|Cover artist||David Eustace|
|Series||Stephen Fry's An Autobiography|
|13 September 2010|
|Media type||Print (hardback & paperback)|
Digital (eBook and iOS application)
|Preceded by||Moab Is My Washpot: |
|Followed by||More Fool Me: |
The Fry Chronicles: An Autobiography is the 2010 autobiography of Stephen Fry. The book is a continuation from the end of his 1997 publication of his first autobiography, Moab Is My Washpot: An Autobiography. Though without a strict chronology, it concentrates on a seven-year period of Fry's life, taking up the story after his release from prison, his time at the University of Cambridge and his career in comedy by the late 1980s.
The book is Fry's ninth, and his second volume of autobiography. Critics have called the book "candid, sincere, and charming, with insightful commentary if occasionally flat stories".
It was published by Michael Joseph on 13 September 2010 in the United Kingdom and in the United States. It was simultaneously published as an e-book (in regular and an enhanced version), an audiobook, and an iOS application by ePenguin; both imprints of Penguin Books.
Fry travelled to Los Angeles in January 2010 to write his second autobiography, when he publicly announced his "self-imposed exile" from various online services, such as Twitter. Fry returned to Britain and various online services in late April 2010. He publicly announced his return on his blog that there had been a few "exceptions" to his self-imposed exile and that he planned to gradually return to Twitter, so as not to annoy his followers. In it he also described his life while working on his book, saying that he wrote solely in the mornings, from "about 5 AM till lunchtime", leaving afternoons and early evenings for "other things". He acknowledges his "peculiar" lifestyle when writing, saying it is "the only way to coax a book out of me".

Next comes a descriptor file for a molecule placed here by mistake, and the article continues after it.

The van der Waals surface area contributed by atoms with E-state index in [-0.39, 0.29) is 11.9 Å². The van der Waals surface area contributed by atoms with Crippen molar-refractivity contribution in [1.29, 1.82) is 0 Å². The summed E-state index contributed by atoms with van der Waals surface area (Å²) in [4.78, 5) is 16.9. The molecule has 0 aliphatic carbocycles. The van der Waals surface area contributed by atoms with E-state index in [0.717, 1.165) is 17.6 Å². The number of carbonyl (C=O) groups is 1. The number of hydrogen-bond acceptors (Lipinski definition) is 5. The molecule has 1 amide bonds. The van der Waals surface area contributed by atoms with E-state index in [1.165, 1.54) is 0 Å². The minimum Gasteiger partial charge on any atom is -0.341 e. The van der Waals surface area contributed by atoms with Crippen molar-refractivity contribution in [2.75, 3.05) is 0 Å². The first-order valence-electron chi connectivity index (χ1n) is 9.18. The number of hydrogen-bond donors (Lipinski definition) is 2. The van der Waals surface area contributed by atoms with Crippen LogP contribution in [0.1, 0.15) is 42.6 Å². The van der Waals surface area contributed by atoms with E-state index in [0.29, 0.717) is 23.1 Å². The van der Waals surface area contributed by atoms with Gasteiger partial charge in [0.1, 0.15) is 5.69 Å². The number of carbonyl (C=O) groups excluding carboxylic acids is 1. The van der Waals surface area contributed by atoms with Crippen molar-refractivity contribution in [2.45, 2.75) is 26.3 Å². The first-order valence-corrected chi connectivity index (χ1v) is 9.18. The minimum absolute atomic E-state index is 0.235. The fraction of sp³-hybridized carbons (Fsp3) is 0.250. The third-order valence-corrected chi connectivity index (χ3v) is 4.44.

Stephen Fry's first memoir, Moab Is My Washpot: An Autobiography, published in 1997, told of his life up to the age of 18, when he was told that, despite his delinquent adolescence, he had won a scholarship to Queens' College in Cambridge.
The Fry Chronicles tells of his life up to his 30th birthday, covering his time at university, his rise to success as a writer and performer, meeting Emma Thompson, Hugh Laurie and Rowan Atkinson as he makes his way through sketch shows, and his rise to fame on Saturday Live and Blackadder, while his version of the musical Me and My Girl with Mike Ockrent becomes a global success and makes him a modest fortune while he is still in his twenties. Subsequently, many articles he has written are recalled. The book ends in August 1987, his 30th birthday, at his six-bedroom house in Norfolk.
Chapters in The Fry Chronicles are organised under headings all beginning with the letter "C". The book ends with Fry taking cocaine, a subject that he expands on in his third autobiography More Fool Me: A Memoir.
Fry acknowledges that he uses 100 words where "ten would do" and he defends this as showing his "great, generous love of words".